Professor’s Take: Native American pipeline protest should strike conversations

David J. Silverman is a professor of history.

More than 200 indigenous communities have lent their support to the Standing Rock Sioux tribe’s opposition to the extension of the Dakota Access pipeline, which would carry an estimated 470,000 barrels of crude oil a day through historic burial grounds, other sacred spaces and sources of drinking water just outside the tribe’s reservation. The visuals of this movement are a striking testimony to the modernity and diversity of Native America. Flags from dozens of tribes line the encampment demonstrators have erected alongside the pipeline construction site. There are people from every walk of life, of all kinds of dress, complexions and hairstyles, just like the Indian country itself. Cars and trucks arrive to deliver supporters from hundreds, even thousands of miles away, while Lakota men circle the camp on horses and Tlingits and Haidas from the Alaskan panhandle canoe in the adjacent Cannonball River. This is a mobilization of modern indigenous people unlike any we’ve seen since at least the Red Power protests of the early 1970s. It might very well be unprecedented.

There is an opportune moment here for GW students and the greater public to confront one of the most stubborn, sinister and widely held prejudices in American life: the insistence that North American Indians are relics of the past. This perspective insists that the only “authentic” Natives are those stuck in some mythical, static Stone Age existence. A double bind results in which indigenous people are destined to disappear either out of refusal to adjust to their circumstances or by losing their Native identity as they change with their times. How then should we understand modern indigenous people defending their particular rights as Indians, not as a means of clinging to the past, but in pursuit of a better future?

For all their diversity, two common causes bind together the indigenous demonstrators. For one, they are committed to tribal sovereignty and the sanctity of their nation to nation relationships with the United States and Canada. Native peoples and their governments have rights recognized by treaty. Though indigenous people living in reservation communities vote in state and national elections, pay federal and some state taxes, are subject to federal law and, it must be emphasized, serve in the American military at a greater rate than any other segment of the population, the tribe is the primary government on the reservation. As the National Congress of American Indians explains, “The essence of tribal sovereignty is the ability to govern and to protect and enhance the health, safety and welfare of tribal citizens within tribal territory.” That is precisely what the leaders of the Standing Rock reservation are doing in opposing the pipeline. Their support from so much of the rest of Native America extends from that principle.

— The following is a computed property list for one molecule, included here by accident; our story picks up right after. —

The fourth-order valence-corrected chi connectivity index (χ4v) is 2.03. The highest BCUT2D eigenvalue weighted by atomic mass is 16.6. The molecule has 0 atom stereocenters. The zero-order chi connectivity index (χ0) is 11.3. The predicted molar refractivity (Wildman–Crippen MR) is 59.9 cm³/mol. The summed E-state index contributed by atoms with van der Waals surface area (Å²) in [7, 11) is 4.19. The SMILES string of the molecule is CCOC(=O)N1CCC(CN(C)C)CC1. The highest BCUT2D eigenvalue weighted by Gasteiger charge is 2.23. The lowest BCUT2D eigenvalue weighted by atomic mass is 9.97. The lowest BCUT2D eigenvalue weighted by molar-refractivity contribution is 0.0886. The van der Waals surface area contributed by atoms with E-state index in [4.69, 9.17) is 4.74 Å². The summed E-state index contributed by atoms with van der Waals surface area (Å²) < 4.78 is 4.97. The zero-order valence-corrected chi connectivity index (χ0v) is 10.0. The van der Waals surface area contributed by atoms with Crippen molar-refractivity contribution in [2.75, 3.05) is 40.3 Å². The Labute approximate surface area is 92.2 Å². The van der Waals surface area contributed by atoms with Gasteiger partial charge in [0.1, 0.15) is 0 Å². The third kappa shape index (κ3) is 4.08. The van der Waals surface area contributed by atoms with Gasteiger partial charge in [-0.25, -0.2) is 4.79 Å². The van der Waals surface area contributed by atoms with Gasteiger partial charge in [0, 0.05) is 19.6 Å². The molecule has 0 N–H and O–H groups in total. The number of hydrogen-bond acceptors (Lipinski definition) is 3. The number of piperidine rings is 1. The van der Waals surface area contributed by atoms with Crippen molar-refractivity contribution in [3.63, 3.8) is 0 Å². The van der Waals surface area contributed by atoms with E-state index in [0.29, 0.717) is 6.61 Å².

Combatting environmental racism also binds the people together. Ever since the beginning of the reservation period, Indian people have seen white Americans strip their reservations of their most valuable, often sacred, resources, only to be replaced with toxic waste from off-reservation places that has poisoned the land, the water and the people. One can see a similar pattern in American cities too, where oil refineries and superfund sites cluster in communities of poor people of color. This dark legacy is all the more painful because many indigenous people claim a special, sanctified role to care for mother earth and teach the rest of the world to do the same. The people supporting Standing Rock call themselves protectors, not protestors, because they are fighting for their basic rights to clean drinking water, a world free of the pollution of fossil fuels and indigenous self-determination.

Indigenous people have united behind Standing Rock because they recognize that their collective future, as modern Native Americans, depends on their strident defense of tribal sovereignty, natural resources and cultural heritage. In taking a stand for basic human dignity and environmental justice against the forces of corporate greed and racism, they fight for us all.

The Hatchet has disabled comments on our website. Learn more.